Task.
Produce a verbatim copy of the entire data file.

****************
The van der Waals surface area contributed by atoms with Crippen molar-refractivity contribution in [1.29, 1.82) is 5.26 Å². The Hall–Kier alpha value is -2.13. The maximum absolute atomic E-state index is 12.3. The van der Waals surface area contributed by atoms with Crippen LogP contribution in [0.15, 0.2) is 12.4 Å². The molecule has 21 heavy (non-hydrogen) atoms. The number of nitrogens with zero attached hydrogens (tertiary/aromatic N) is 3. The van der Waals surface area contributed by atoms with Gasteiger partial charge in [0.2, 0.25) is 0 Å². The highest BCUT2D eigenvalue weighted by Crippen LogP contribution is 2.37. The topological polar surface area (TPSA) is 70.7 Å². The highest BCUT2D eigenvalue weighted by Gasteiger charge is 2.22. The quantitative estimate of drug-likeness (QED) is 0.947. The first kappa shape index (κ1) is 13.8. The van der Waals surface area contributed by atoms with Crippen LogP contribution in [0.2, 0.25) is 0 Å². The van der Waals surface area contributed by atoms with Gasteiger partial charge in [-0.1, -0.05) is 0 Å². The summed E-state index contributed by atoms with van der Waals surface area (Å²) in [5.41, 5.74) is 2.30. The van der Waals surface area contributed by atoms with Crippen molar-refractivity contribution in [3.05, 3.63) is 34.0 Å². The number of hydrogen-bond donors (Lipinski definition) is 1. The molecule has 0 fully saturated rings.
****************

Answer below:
The van der Waals surface area contributed by atoms with Crippen molar-refractivity contribution in [1.29, 1.82) is 5.26 Å². The Hall–Kier alpha value is -2.13. The maximum absolute atomic E-state index is 12.3. The van der Waals surface area contributed by atoms with Crippen LogP contribution in [0.15, 0.2) is 12.4 Å². The molecule has 21 heavy (non-hydrogen) atoms. The number of nitrogens with zero attached hydrogens (tertiary/aromatic N) is 3. The van der Waals surface area contributed by atoms with Gasteiger partial charge in [0.2, 0.25) is 0 Å². The highest BCUT2D eigenvalue weighted by Crippen LogP contribution is 2.37. The topological polar surface area (TPSA) is 70.7 Å². The highest BCUT2D eigenvalue weighted by Gasteiger charge is 2.22. The quantitative estimate of drug-likeness (QED) is 0.947. The first kappa shape index (κ1) is 13.8. The van der Waals surface area contributed by atoms with Crippen LogP contribution in [0.2, 0.25) is 0 Å². The van der Waals surface area contributed by atoms with Gasteiger partial charge in [-0.1, -0.05) is 0 Å². The summed E-state index contributed by atoms with van der Waals surface area (Å²) in [5.41, 5.74) is 2.30. The van der Waals surface area contributed by atoms with Crippen molar-refractivity contribution in [3.05, 3.63) is 34.0 Å². The number of hydrogen-bond donors (Lipinski definition) is 1. The molecule has 0 fully saturated rings.